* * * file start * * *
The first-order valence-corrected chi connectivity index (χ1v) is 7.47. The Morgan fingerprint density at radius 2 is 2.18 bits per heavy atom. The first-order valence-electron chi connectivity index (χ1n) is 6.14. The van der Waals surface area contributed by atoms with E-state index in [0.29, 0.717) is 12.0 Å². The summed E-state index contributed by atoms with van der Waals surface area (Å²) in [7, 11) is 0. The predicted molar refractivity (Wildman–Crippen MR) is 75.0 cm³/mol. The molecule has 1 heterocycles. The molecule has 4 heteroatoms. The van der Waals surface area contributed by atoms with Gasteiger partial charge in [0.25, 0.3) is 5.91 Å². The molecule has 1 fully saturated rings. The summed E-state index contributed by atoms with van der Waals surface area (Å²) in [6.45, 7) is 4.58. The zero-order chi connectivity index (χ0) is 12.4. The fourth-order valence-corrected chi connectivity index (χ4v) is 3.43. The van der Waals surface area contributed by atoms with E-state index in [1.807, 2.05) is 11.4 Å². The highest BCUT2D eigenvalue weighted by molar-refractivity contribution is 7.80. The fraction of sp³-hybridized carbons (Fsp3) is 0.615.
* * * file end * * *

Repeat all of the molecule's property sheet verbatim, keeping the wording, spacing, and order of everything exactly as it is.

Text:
The first-order valence-corrected chi connectivity index (χ1v) is 7.47. The Morgan fingerprint density at radius 2 is 2.18 bits per heavy atom. The first-order valence-electron chi connectivity index (χ1n) is 6.14. The van der Waals surface area contributed by atoms with E-state index in [0.29, 0.717) is 12.0 Å². The summed E-state index contributed by atoms with van der Waals surface area (Å²) in [7, 11) is 0. The predicted molar refractivity (Wildman–Crippen MR) is 75.0 cm³/mol. The molecule has 1 heterocycles. The molecule has 4 heteroatoms. The van der Waals surface area contributed by atoms with Gasteiger partial charge in [0.25, 0.3) is 5.91 Å². The molecule has 1 fully saturated rings. The summed E-state index contributed by atoms with van der Waals surface area (Å²) in [6.45, 7) is 4.58. The zero-order chi connectivity index (χ0) is 12.4. The fourth-order valence-corrected chi connectivity index (χ4v) is 3.43. The van der Waals surface area contributed by atoms with E-state index in [1.807, 2.05) is 11.4 Å². The highest BCUT2D eigenvalue weighted by molar-refractivity contribution is 7.80. The fraction of sp³-hybridized carbons (Fsp3) is 0.615.